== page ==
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I'm building a bridge and I need some Advice....

I'm building a bridge and I need some Advice....

I'm building a bridge and I need some Advice....

A freind of mine recently asked me to build him a foot bridge at his acreage. I'm a Gear, so I don't really know the first thing about it. I guess  people just assume that as engineers we can do anything and everything. Anyways, it sounded like fun, so I took him up on the offer.

Here's the design parameters and environmental constraints:

- Needs to span a creek approx. 25 feet wide with up to 2 feet of fairly fast  water flowing under it
- Creek bed is composed mainly of rock, with clay/sand banks
- Needs to be a low impact structure, easily removed if needs be
- Lastly, out of economic concerns, the brigde will be built with locally harvested logs (timber bridge).

Perhaps due to my lack of expertise, my first instinct was to just flop a big tree across the creek and call it a day. Simple, at least. But my freind wishes something more elegant.

So this is where I need some help from you guys. What kind of bridge should we build, and how do we do it? And is there anywhere I can get info on this sort of thing?  Big questions, I know, but any help is appreciated.

Thanks for all your help,


RE: I'm building a bridge and I need some Advice....

You were right on with felling a tree over the creek and moving on!  This is a task and by using local timber, its even more daunting.

A simple foot bridge huh?  Well, make sure that some time in the future your friend won't see the need to drive across it whether in a golf cart or semi.  So be mindful of the loading.

Lastly, there are many guides out there on timber bridges and projects such as these.  In fact, I'm almost sure there is a website with information on backyard projects like this that will be simpler and easier to understand.  Some of that information would be particularly appealing since you'd like to work with insitu timber and process it yourself.

Having said that, there are some good references on timber structures and even timber bridges.  Though those that come to mind are for driving highway vehicles across.  Design of Wood Structures by Breyer and Structural Design in Wood by Stalhnaker.

RE: I'm building a bridge and I need some Advice....

For timber bridges, etc, check the following sites :
USDA Forest Services - Wood Transportation Structure Research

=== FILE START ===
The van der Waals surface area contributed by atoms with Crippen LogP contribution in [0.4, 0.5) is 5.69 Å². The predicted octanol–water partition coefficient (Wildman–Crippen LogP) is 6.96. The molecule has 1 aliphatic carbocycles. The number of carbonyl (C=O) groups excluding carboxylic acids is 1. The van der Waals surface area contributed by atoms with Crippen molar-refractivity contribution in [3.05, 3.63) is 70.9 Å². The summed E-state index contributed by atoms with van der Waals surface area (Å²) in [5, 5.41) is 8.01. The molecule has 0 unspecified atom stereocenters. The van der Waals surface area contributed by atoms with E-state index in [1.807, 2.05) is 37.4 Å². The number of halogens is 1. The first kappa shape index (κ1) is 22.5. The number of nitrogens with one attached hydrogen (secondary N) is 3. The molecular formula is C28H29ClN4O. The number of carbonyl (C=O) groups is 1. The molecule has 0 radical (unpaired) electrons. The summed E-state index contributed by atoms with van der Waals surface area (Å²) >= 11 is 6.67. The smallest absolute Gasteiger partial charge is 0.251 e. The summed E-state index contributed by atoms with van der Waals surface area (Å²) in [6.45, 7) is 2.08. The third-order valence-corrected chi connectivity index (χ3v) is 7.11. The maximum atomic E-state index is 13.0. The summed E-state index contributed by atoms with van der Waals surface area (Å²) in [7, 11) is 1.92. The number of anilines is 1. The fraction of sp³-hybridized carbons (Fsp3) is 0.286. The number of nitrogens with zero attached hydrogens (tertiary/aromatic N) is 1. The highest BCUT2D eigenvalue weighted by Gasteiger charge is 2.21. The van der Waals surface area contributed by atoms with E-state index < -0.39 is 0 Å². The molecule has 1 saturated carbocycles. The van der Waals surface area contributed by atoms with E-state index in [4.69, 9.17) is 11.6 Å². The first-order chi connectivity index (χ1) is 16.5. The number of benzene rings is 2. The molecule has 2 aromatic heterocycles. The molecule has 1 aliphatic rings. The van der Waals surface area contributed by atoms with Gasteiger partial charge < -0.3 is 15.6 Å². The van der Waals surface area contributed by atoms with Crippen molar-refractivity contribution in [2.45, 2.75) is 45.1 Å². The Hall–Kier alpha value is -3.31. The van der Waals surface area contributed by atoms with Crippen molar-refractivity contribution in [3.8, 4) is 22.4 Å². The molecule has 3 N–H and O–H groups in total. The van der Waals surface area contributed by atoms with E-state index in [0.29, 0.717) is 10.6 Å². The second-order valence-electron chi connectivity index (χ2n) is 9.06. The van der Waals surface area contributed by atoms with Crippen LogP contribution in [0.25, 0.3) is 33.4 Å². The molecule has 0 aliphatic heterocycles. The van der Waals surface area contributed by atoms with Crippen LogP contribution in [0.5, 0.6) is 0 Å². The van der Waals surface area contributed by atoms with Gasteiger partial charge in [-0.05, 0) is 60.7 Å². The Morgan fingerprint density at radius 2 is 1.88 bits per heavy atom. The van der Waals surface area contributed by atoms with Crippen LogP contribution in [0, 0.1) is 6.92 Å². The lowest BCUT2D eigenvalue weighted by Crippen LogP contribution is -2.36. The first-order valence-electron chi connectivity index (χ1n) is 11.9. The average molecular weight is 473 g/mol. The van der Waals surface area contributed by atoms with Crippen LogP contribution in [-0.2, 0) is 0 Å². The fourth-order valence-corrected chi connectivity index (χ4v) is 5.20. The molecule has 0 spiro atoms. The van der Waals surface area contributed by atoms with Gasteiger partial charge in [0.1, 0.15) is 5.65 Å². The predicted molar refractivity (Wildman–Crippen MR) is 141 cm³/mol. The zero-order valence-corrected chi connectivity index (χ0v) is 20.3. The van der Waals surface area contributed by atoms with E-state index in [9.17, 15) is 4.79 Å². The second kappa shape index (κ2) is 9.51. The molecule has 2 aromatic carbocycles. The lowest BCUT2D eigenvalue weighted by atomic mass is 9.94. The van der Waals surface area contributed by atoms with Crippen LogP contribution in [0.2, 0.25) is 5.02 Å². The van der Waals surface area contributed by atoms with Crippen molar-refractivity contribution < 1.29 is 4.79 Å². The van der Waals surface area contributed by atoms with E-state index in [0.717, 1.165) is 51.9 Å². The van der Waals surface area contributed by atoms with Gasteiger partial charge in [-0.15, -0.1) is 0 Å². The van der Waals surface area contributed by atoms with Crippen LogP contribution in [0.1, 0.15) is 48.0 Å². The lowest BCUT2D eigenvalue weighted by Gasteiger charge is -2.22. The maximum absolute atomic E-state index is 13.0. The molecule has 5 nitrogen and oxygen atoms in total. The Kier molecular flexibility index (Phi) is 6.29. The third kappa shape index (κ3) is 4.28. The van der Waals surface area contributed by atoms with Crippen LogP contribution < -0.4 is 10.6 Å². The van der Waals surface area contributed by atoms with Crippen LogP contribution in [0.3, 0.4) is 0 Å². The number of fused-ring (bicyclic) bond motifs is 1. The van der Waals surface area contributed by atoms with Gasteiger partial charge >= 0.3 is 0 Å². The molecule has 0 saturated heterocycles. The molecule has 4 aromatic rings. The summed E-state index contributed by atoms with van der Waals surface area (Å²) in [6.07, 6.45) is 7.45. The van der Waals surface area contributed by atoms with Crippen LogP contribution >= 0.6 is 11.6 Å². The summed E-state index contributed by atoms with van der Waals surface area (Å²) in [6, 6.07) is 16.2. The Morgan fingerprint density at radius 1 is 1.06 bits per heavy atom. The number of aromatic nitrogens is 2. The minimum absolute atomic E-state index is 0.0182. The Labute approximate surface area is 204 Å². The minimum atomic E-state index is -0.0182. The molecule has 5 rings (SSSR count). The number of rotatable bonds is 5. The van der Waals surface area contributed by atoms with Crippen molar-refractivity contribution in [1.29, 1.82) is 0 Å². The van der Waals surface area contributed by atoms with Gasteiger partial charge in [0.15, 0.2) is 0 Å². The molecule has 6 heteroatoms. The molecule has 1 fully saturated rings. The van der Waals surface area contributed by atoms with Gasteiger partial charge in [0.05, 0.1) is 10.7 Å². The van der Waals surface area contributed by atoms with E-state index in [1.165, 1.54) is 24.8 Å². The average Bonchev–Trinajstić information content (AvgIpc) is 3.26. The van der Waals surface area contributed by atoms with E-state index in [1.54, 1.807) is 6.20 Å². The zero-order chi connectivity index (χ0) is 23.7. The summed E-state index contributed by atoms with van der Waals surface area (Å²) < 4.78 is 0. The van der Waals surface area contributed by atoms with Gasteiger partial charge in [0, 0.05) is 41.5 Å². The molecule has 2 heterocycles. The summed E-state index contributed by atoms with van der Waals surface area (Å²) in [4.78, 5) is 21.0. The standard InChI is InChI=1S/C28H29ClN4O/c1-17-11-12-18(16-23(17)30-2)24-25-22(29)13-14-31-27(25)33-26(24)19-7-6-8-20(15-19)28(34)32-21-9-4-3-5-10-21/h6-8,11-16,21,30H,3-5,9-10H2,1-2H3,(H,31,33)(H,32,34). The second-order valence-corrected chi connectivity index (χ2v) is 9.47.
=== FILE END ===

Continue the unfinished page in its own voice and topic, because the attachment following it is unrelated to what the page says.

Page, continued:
Canadian Wood Council  http://www.cwc.ca/english/index.htm

Some basic info about bridges :
or  check with bridge website for various links :

I think there was also info about wooden bridge in ASCE Civil Engineering recently. ... or about US National Wooden Bridge Competition.

Hope this helps

RE: I'm building a bridge and I need some Advice....

Thanks for the replies and the links! The Canadian Wood Council link was a particularly good springboard. I'm having trouble finding info on small scale DIY stuff; everything's commercial and big.

Loading was, and is, my biggest concern.  I'm going to make it as narrow as practical, to prevent big things (quads, horses, trucks...) from crossing.

I've come up with a design, and I just want to run it by you guys to make sure I've not made any gross oversights.

The general idea:

A basic beam bridge. Essentially, two trees of suitable size are felled, limbed, and cut to proper length. They are dropped across the creek with about 3 feet between them. Slats are nailed on to fill the gap between the logs and provide a walking surface. Done and done. Nothing earth shattering, but my profs always tell me to keep it simple.
Here is the basic assembly process:

After the trees are felled, limbed, and cut to size, a strip is cut off the top of the logs. The strip (kinda like a chord on a cirle) has a thickness of 1/3 the diameter of the log.

This is done to both logs, so there are two logs with a flat side, and two long strips of wood. The long strips of wood are then cut into 3' lengths to provide the slats to walk upon.

Next, the logs are set flat side up on the ground. Two slats are tacked 1/3 of the way from either end. So if the the logs were 24 feet long, you would have a slat tacked 8 feet in from either end, holding the logs parallel. Then two more slats are added directly underneath the first two. Holes are drilled and bolts are run, effectively turning the four slats into two big compression clamps. I think this will provide adequate torsional rigidity, but I could be wrong (?). The brigde frame is then towed to the bridge sight, dragged into place, and settled in. The remaing slats are screwed or nailed in place, and the bridge is done.

This is the best design I could come up with. It is economical in terms of materials, with almost zero waste. It should take only a day or so to complete. And it will hopefully have a decent service life.

However, I'm a just a lowly engineering student (3rd year), so if my youthful enthusiasm or lack of experience has caused me to miss something, Please let me know. I also welcome any othe ideas or feed back on the design in general.

Thankyou once again for your help,


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